Name a way to inject some life into its rushing attack, and Maryland probably tried it in the last month.
The Terrapins cycled through three starting tailbacks in September.
They juggled their offensive line during their bye week late last month.
They sifted through several offensive formations, some by choice and some out of necessity.
And still, perhaps unsurprisingly, the Terps continue to struggle.
“It’s not one thing or it’s not one person all the time,” coach Randy Edsall said. “It’s everyone taking a turn, it seems like at times.”
For all of Maryland’s feistiness as it enters Saturday’s trip to Virginia (2-4, 0-2 ACC), it is easy to imagine its most obvious area of trouble emerging as a greater shortcoming as the Terps (3-2, 1-0) delve deeper into their conference schedule.
Maryland ranks 116th nationally in rushing offense, and the four teams below the Terps are a combined 4-19. Only once in five games has Maryland reached the 100-yard barrier on the ground as a team.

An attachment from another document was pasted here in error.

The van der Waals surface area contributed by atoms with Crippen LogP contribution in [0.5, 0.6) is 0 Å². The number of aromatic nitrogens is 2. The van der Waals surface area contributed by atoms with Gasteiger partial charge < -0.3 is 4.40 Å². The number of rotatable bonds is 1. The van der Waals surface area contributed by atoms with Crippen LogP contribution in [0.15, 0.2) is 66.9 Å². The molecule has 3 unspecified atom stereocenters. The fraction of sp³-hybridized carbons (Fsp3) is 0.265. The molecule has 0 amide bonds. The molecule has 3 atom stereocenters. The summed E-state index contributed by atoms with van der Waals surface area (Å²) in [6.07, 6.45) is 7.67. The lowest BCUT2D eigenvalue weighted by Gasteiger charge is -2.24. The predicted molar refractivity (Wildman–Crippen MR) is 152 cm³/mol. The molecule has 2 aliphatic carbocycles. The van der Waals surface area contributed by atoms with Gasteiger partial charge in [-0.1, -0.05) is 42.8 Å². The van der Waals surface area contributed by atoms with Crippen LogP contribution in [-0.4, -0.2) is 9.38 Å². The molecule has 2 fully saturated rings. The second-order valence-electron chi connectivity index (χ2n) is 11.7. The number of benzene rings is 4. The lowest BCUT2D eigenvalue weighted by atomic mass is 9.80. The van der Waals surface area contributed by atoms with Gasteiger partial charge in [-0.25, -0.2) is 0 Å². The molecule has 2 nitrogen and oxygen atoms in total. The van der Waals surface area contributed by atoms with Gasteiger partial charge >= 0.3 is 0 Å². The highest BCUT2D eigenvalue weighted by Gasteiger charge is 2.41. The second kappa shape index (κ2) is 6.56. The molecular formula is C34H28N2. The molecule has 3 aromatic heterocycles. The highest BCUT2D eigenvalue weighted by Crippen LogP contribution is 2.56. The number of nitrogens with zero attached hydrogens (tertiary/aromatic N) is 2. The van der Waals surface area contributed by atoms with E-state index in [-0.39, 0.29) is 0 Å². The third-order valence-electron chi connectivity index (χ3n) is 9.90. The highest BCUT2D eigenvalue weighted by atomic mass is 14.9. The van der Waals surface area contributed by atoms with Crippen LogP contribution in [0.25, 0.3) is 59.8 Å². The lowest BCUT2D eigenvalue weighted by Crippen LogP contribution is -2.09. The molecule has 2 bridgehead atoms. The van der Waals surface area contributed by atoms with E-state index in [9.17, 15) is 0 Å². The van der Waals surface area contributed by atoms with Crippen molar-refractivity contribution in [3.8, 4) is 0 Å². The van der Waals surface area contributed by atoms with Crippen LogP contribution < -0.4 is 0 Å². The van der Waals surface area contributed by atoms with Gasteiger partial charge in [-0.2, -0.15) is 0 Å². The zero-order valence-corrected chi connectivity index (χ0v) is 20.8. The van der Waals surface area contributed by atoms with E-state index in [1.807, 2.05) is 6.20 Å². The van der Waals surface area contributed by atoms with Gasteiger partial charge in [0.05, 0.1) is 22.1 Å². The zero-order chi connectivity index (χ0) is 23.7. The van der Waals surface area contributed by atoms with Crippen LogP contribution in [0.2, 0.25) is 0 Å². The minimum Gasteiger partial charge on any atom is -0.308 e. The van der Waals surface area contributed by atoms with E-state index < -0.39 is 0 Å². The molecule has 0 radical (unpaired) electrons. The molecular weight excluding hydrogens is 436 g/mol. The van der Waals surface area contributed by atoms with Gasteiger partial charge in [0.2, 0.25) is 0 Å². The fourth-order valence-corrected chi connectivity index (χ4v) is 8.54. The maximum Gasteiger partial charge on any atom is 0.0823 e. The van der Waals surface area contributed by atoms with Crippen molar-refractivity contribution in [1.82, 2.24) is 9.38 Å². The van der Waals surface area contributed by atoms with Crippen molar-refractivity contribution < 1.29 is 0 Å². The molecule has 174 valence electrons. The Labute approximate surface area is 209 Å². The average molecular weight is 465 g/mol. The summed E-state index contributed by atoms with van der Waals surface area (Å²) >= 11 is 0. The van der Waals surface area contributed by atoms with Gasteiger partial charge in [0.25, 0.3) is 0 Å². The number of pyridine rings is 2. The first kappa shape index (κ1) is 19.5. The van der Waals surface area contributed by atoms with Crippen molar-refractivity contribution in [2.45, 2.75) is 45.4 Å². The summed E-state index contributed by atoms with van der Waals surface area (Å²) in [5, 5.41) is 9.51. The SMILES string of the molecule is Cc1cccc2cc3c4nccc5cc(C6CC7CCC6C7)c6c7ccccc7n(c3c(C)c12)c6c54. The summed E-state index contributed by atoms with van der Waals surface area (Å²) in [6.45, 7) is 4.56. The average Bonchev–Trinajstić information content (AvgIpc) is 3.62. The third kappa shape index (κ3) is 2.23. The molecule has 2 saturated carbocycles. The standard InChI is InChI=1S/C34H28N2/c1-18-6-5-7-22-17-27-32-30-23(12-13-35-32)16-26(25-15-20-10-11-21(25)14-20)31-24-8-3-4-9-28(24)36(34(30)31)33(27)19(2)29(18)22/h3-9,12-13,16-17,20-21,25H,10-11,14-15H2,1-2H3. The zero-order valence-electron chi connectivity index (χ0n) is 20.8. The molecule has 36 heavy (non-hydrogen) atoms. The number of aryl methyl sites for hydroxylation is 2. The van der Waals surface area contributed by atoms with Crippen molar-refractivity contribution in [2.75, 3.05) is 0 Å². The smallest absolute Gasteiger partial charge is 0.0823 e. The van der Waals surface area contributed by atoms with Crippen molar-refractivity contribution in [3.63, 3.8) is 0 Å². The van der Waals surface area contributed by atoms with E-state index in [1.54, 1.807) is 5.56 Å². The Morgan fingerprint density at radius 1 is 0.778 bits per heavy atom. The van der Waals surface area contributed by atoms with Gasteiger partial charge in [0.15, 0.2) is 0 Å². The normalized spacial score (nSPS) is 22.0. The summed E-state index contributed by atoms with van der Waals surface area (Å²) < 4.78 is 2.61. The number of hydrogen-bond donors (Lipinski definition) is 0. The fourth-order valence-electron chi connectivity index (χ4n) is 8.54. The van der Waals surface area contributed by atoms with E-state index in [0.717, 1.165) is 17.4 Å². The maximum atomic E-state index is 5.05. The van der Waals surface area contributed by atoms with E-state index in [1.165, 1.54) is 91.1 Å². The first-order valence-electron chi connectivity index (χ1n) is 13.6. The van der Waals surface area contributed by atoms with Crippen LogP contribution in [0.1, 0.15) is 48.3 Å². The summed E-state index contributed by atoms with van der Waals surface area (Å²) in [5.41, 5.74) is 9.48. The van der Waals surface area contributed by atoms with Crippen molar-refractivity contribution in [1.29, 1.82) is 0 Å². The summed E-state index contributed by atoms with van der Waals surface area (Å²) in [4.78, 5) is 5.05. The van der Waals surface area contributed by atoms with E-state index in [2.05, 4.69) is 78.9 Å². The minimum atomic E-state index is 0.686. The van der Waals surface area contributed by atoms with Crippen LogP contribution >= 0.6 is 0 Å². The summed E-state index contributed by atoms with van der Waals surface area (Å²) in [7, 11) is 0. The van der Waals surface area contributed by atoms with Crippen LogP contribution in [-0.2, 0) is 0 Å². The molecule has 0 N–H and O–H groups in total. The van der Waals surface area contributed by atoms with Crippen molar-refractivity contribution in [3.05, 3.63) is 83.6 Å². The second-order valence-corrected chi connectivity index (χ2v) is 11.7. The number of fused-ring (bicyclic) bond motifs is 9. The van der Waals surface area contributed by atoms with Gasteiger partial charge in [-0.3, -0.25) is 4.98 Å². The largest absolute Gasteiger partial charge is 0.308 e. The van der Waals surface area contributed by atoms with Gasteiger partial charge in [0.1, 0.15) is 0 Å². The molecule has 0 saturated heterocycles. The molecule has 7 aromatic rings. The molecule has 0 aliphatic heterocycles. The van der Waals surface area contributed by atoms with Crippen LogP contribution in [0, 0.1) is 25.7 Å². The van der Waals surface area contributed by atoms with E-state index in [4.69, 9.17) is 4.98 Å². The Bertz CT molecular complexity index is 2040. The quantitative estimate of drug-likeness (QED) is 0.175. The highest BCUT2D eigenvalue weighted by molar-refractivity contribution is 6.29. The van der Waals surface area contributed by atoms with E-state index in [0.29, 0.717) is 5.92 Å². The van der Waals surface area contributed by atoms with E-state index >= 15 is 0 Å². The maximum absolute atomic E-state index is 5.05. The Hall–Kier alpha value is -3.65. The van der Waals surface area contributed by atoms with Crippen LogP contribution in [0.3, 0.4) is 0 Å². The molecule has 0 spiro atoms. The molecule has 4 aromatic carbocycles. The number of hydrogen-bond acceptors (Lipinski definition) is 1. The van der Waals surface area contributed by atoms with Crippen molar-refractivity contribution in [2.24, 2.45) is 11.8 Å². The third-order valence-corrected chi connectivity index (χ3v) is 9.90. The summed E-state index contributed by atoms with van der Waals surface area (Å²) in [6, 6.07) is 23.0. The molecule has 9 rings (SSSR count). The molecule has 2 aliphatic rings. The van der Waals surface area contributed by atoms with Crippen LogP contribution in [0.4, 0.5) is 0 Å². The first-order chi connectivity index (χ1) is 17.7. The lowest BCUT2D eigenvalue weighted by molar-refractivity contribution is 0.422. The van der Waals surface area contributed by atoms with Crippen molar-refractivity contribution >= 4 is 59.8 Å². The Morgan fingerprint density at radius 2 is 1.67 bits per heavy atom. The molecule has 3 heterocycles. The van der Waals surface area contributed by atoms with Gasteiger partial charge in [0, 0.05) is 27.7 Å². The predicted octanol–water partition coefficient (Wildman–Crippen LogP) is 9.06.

The Terps have ripped off only eight runs of at least 12 yards, with their four inexperienced tailbacks accounting for just four.
The longest run of the season was 21 yards; every other ACC team has at least one of 40 yards.
In that light, it is impressive Maryland has already surpassed its victory total from a year ago. Without improvement, though, that success could easily stall in the second half of the season.
“It’s frustrating, but when you’re starting young players up front and the middle of your offense — from our center to our quarterback to our tailback — we have some guys who don’t have a lot of game experience,” offensive coordinator Mike Locksley said.
“The thing you’d like to be able to do is find a way to run the football to find a way to take some pressure off the young quarterback. We just haven’t been able to do it consistently.”
After both of last year’s starting offensive tackles (Max Garcia and R.J. Dill) transferred in the offseason, the line was not an obvious strength. It took four games for Edsall to opt for a youth, plugging freshmen Mike Madaras (left tackle) and Andrew Zeller (right guard) in place of upperclassmen.
Maryland did not have the choice to wait in the backfield, where quarterback Perry Hills was elevated to a starting spot after C.J. Brown’s preseason knee injury.View Entire Story
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Patrick Stevens has covered Maryland and other Mid-Atlantic college sports for more than a decade. You can reach him at email@example.com.
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